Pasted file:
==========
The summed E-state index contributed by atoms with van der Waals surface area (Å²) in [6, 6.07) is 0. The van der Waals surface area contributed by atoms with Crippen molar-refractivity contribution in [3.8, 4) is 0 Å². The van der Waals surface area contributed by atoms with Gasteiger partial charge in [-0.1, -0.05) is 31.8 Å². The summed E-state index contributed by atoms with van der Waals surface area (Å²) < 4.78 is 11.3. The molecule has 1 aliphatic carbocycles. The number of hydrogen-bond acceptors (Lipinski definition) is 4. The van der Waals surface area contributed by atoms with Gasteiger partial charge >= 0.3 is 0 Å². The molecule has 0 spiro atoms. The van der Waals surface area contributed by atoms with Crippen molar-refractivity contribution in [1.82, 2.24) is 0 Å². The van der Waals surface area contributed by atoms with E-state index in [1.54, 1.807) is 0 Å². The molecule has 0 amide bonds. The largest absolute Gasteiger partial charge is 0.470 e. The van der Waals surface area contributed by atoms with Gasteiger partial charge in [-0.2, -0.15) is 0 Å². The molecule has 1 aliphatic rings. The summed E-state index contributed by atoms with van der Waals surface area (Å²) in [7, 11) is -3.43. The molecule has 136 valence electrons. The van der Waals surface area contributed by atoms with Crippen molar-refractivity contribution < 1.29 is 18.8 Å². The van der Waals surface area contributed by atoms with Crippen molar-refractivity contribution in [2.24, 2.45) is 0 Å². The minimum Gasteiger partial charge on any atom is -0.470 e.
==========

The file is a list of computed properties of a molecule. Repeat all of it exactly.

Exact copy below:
The summed E-state index contributed by atoms with van der Waals surface area (Å²) in [6, 6.07) is 0. The van der Waals surface area contributed by atoms with Crippen molar-refractivity contribution in [3.8, 4) is 0 Å². The van der Waals surface area contributed by atoms with Gasteiger partial charge in [-0.1, -0.05) is 31.8 Å². The summed E-state index contributed by atoms with van der Waals surface area (Å²) < 4.78 is 11.3. The molecule has 1 aliphatic carbocycles. The number of hydrogen-bond acceptors (Lipinski definition) is 4. The van der Waals surface area contributed by atoms with Gasteiger partial charge >= 0.3 is 0 Å². The molecule has 0 spiro atoms. The van der Waals surface area contributed by atoms with Crippen molar-refractivity contribution in [1.82, 2.24) is 0 Å². The van der Waals surface area contributed by atoms with E-state index in [1.54, 1.807) is 0 Å². The molecule has 0 amide bonds. The largest absolute Gasteiger partial charge is 0.470 e. The van der Waals surface area contributed by atoms with Gasteiger partial charge in [-0.2, -0.15) is 0 Å². The molecule has 1 aliphatic rings. The summed E-state index contributed by atoms with van der Waals surface area (Å²) in [7, 11) is -3.43. The molecule has 136 valence electrons. The van der Waals surface area contributed by atoms with Crippen molar-refractivity contribution < 1.29 is 18.8 Å². The van der Waals surface area contributed by atoms with Crippen molar-refractivity contribution in [2.24, 2.45) is 0 Å². The minimum Gasteiger partial charge on any atom is -0.470 e.